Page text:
Rapper Kanye West speaks during a meeting with U.S. President Donald Trump in the Oval office of the White House on October 11, 2018 in Washington, DC. Photo by Oliver Contreras/Getty Images.
Kanye West, the hip-hop star and fashion mogul whose wife has said that he is struggling with bipolar disorder, has cleared a major hurdle to getting on the November ballot for president in Minnesota.
The required 2,000 signatures and a slate of 20 electors were submitted to the secretary of state’s office last week, and the signatures have since been verified, according to Risikat Adesaogun, press secretary for the office.
But at least two of the 20 electors and alternates who would ostensibly carry his vote to the Electoral College should he prevail in Minnesota said they were none-the-wiser that they were named as his electors. The Reformer reached four West electors, and two were not aware of their potentially historic role.
“I’m a what?” said Kim Rendl, who is an alternate West elector, when contacted by the Reformer.
Asked if she remembered signing something saying she’d be an elector for West if selected, she replied: “No.”
“I didn’t sign up to be an elector on anything, no,” said Rendle, who lives in Wyoming, Chisago County.
Asked if she remembered signing any kind of petition to get West on the ballot, she said she didn’t.
“Maybe a petition but nothing else,” she said.
A person named Heidi Rendl, also of Wyoming, is listed as an elector, but could not be reached for comment.
Samuel Kuphal of Hamel is also listed as an elector, and his wife Lindsay Kuphal is listed as an alternate elector.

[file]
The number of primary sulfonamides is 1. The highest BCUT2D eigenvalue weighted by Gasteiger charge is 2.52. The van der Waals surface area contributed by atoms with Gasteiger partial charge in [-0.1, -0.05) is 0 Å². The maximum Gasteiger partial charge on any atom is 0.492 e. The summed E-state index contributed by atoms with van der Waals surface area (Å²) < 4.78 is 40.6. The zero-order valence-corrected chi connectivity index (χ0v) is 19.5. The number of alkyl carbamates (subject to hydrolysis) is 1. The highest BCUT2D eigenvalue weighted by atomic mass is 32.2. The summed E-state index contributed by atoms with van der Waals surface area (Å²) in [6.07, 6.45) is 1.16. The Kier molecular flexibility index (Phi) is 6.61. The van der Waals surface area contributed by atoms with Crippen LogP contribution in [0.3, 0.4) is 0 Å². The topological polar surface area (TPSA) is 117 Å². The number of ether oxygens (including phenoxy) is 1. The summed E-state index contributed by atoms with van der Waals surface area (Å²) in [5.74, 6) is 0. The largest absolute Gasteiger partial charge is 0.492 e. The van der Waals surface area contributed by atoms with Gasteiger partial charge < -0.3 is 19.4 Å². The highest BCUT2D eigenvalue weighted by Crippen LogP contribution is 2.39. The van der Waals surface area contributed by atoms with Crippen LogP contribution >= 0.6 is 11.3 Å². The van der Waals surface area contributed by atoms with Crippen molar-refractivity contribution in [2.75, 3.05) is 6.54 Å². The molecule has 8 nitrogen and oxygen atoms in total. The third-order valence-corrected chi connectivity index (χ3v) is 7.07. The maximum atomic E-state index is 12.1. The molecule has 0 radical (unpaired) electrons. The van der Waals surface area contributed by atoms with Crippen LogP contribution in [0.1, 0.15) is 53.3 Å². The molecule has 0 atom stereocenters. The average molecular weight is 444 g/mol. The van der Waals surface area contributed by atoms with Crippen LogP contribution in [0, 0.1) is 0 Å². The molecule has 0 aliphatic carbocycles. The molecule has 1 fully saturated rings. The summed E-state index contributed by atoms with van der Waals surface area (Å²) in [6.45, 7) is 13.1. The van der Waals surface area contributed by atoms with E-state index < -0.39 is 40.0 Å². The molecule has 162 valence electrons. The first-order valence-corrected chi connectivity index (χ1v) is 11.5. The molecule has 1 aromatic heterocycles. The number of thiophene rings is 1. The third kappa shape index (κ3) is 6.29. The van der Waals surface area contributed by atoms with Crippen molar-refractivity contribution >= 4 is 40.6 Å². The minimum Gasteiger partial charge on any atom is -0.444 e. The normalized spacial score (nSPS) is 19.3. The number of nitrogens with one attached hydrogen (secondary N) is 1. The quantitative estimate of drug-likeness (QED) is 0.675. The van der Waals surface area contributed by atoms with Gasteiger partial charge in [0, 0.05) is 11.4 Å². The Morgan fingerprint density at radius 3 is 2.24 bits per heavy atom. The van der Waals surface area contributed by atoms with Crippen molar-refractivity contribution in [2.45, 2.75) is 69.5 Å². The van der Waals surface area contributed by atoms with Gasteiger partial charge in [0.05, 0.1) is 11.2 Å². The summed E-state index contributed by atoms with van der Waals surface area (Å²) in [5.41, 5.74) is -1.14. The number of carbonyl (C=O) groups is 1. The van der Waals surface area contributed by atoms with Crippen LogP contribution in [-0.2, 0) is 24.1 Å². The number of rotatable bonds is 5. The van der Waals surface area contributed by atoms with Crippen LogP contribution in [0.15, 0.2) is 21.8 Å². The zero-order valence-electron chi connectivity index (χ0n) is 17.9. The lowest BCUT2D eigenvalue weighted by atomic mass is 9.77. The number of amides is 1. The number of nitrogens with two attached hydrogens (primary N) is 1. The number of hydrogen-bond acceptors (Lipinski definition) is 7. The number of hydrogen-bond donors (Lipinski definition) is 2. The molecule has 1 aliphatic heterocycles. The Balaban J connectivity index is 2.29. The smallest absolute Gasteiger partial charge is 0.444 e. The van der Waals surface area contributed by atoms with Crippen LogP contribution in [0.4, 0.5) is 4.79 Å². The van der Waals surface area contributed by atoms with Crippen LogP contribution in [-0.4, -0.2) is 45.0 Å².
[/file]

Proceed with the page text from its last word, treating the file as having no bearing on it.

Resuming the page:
When reached by phone Tuesday, Kuphal said she didn’t know anything about it.
Electors must sign a form stating they agree to be one.
The same none-the-wiser elector problem cropped up in Virginia, where seven of the 13 electors didn’t know they were listed.
Verifying West for president signatures has been an issue in some other states, including Wisconsin.
Republican operatives have been trying to get West on the ballot in some battleground states, likely in hopes of siphoning young, Black and hip-hop aficionado votes from Democrat Joe Biden.
Minnesota Republican National Committeeman Max Rymer has cheered the effort on social media, if only in jest.
— Max Rymer (@MaxRRymer) August 18, 2020
Near the recent Trump campaign rally in Mankato, a Minnesota Reformer reporter was approached by two young men gathering signatures to get West on the ballot. The road was lined with Trump supporters hoping for a glimpse of the president. When informed they were speaking to the Reformer, they scurried away, saying they didn’t want their photo taken.
DFL Party Chairman Ken Martin has called it an obvious Republican-fueled effort to get West on the ballot and said the party is “reviewing all available options for defending the integrity of our elections.”
Trump has badly wanted to win Minnesota since 2016, when Hillary Clinton barely squeaked out a victory by 44,000 votes. A recent poll has him trailing Biden by just 3 points.
Even a marginal showing by West could be important in the overall result. Trump only won about 3,000 more votes than Mitt Romney in 2012, even though Romney was beaten soundly by then-President Barack Obama. But Trump stayed close to Clinton in large part because so many Minnesotans chose minor party candidates.
And this time a famous rap star will likely be on the ballot.
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